Six Mile Bridge Beer has also joined the hop wave and will release the first in a series of single-hopped IPAs on draft this weekend at the Maryland Heights brewery. This juicy Northeast-style IPA is hopped with Mosaic, a Simcoe/Nugget hop hybrid that is used predominately for intense aromatics and easily one of my favorites to enjoy.

This hazy IPA presents itself with an intense aroma dominated by tropical fruit. As the beer opens a bit, the pineapple and papaya give way to a touch of bubble gum, ripe citrus, a little melon, and an ever so elegant waft of dankness. Super low bitterness and adequate alcohol (6.8-percent ABV) allow for ripe cantaloupe and grain to resonate on the palate. This beer is easily quaffable and a perfect warm weather offering. I look forward to more single-hopped IPAs in this series.

Photo courtesy of Six Mile Bridge Beer

Katie Herrera is tasting room manager at Side Project Cellar and co-founder of Femme Ferment.

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DTWE: 7 cans to crush at Global Brew’s Can Jam

Friday, April 28th, 2017

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Global Brew in Rock Hill is back with its annual Can Jam on Saturday, April 29. This celebration of canned beer from 11 a.m. to 7 p.m. highlights the environmentally friendly nature of canning and outdoorsy breweries’ famed canned products.

I did my investigative research and got the can list, and attendees will be drinking some pretty rad and tasty, thirst-quenching beers – all perfect for outdoor drinking.

Of course, canning pioneer Oskar Blues Brewing Co. will be there with what I hear are some extremely fresh Pinner cans. 4 Hands Brewing Co. will crank out Contact High, one of my favorite seasonal St. Louis releases.

Ballast Point Brewing Co. will show up with tropical fruit bomb Mango Even Keel Session IPA, while Odell Brewing Co. will bring fruit and a little sourness to the party with its tart German-style blackberry gose, Brombeere. And if you are looking for those 16-ounce cans, Sierra Nevada will offer its flagship, hop-focused beauties, Pale Ale and Torpedo EPA.

Perhaps most intriguing to this beer can lineup is Left Hand Brewing Co.’s new seasonal, canned farmhouse release, Saison au Miel. Underlying layers of funk and soft floral notes from the Belgian yeast play nicely with the drying nature of the Colorado wildflower honey. You can’t go wrong with a fun twist on an old-school saison. Well done, Left Hand. Well done.

Photo courtesy of Left Hand Brewing Co. 

Katie Herrera is tasting room manager at The Side Project Cellar and co-founder of Femme Ferment.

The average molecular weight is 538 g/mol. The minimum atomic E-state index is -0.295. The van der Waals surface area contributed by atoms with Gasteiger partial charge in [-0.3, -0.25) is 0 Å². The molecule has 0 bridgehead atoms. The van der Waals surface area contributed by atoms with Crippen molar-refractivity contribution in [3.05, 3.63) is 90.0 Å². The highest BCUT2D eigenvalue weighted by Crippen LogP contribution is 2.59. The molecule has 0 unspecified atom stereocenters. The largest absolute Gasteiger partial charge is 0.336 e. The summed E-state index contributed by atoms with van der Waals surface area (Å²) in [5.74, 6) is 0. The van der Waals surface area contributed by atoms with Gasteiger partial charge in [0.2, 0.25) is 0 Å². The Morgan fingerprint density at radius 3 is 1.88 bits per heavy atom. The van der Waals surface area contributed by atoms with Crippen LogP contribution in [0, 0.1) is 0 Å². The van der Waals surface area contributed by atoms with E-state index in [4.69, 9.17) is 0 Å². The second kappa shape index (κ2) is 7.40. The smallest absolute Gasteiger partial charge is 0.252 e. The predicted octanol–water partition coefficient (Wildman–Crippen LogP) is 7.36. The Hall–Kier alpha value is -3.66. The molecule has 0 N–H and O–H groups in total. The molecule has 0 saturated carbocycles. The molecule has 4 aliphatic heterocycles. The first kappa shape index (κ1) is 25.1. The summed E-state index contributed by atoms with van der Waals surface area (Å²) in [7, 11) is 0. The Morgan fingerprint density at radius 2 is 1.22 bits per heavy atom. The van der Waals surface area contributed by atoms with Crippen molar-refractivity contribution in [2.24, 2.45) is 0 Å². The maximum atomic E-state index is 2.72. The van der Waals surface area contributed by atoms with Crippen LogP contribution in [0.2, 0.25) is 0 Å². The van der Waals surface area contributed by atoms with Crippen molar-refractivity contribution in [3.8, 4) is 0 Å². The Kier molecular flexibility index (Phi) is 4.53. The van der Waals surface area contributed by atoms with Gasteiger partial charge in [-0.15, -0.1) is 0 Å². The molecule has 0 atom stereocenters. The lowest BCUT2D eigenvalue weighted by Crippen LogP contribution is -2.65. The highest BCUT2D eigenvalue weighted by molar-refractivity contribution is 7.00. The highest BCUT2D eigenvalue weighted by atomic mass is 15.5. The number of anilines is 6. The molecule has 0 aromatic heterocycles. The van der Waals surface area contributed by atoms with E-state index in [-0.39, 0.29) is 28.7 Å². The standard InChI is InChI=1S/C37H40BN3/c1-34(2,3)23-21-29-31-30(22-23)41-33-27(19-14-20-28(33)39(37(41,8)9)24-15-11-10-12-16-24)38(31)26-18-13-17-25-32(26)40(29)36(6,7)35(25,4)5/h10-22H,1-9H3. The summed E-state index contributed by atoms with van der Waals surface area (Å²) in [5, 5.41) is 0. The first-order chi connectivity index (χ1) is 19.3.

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DTWE: 8 beers that pair perfectly with your favorite jelly beans

Friday, April 14th, 2017

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Many area children will spend Easter loading up on all the sugary goodness that furry little bunny delivers. But don’t let the kids have all the fun. Grab a bag of my favorite Easter candy, Brach’s Classic Jelly Bird Eggs, and pair each flavor with locally available brews. Consider it the adult version of an Easter egg hunt – a Beer-ster Egg Hunt, if you will.

1. Lemon: Pair these citrusy yellow jelly beans with a Radler at The Civil Life. This half German wheat ale and half sparking fruit soda concoction is just what this lemony bean needs. On draft at The Civil Life Brewing Co. 

2. Lime: Do you like tiki drinks? Then pair this little green bean with a Schlafly Coconut Cream Ale. You’ll taste an island paradise with the mix of lime, coconut and pineapple flavors. On draft at Schlafly Bottleworks 

3. Grape: Eat a grape jelly bean and then drink some 4 Hands Absence of Light to relive those days of childhood peanut butter and jelly sandwiches. On draft at 4 Hands Brewing Co

4. Cherry: Enhance the cherry flavors in North Peak Archangel with those little red juice bombs of a jelly bean. This pale wheat beer is light and dry with just a hint of cherry. Available at Friar Tuck in Crestwood

5. Raspberry: Goose Island Lolita 2017 just hit shelves and is available in 12-ounce bottles for the first time. These sweet little pink jelly beans are a great counterpoint to all the sour raspberry funkiness going on in this beer. Available at Lukas Wine & Spirits

6. Orange: These citrusy, sweet orange jelly beans meet their match with the brightness and light tartness of Six Mile Bridge Beer’s seasonal Blood Orange Wit. On draft at Six Mile Bridge Beer 

7. Vanilla-Pineapple: Pair these opaque white jelly beans with a funky, Brett-fermented farmhouse like Green Bench’s Les Grisettes. Brett often creates intense notes of tropical fruit, and the vanilla adds a nice soft note that rounds out an often herbaceous, grassy character. Available at Saint Louis Hop Shop

8. Licorice: Does anyone actually eat these anise-flavored black jelly beans? Toss these spicy guys in the trash and end your Beer-ster Egg Hunt with a shot of Jägermeister or Fernet instead. You’ll be happier for it.